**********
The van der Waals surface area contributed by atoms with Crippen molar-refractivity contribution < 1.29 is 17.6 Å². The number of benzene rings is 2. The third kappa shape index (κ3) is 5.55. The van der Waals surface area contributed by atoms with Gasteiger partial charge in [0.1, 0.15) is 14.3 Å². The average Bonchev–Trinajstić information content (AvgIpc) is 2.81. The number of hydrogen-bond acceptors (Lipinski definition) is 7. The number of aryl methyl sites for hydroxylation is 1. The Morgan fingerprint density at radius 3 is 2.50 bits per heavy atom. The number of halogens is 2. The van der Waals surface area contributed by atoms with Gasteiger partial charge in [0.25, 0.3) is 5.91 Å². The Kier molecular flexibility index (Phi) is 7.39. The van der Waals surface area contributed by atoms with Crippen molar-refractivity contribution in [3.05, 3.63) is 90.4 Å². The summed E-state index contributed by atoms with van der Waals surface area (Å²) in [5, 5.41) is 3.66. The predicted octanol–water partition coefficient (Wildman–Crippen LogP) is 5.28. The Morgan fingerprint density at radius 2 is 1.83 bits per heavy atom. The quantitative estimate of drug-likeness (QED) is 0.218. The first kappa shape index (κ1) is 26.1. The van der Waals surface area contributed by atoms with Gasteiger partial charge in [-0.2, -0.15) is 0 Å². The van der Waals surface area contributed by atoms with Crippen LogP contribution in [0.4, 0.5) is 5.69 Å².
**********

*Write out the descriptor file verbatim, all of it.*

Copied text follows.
The van der Waals surface area contributed by atoms with Crippen molar-refractivity contribution < 1.29 is 17.6 Å². The number of benzene rings is 2. The third kappa shape index (κ3) is 5.55. The van der Waals surface area contributed by atoms with Gasteiger partial charge in [0.1, 0.15) is 14.3 Å². The average Bonchev–Trinajstić information content (AvgIpc) is 2.81. The number of hydrogen-bond acceptors (Lipinski definition) is 7. The number of aryl methyl sites for hydroxylation is 1. The Morgan fingerprint density at radius 3 is 2.50 bits per heavy atom. The number of halogens is 2. The van der Waals surface area contributed by atoms with Gasteiger partial charge in [0.25, 0.3) is 5.91 Å². The Kier molecular flexibility index (Phi) is 7.39. The van der Waals surface area contributed by atoms with Crippen molar-refractivity contribution in [3.05, 3.63) is 90.4 Å². The summed E-state index contributed by atoms with van der Waals surface area (Å²) in [5, 5.41) is 3.66. The predicted octanol–water partition coefficient (Wildman–Crippen LogP) is 5.28. The Morgan fingerprint density at radius 2 is 1.83 bits per heavy atom. The quantitative estimate of drug-likeness (QED) is 0.218. The first kappa shape index (κ1) is 26.1. The van der Waals surface area contributed by atoms with Gasteiger partial charge in [-0.2, -0.15) is 0 Å². The van der Waals surface area contributed by atoms with Crippen LogP contribution in [0.4, 0.5) is 5.69 Å².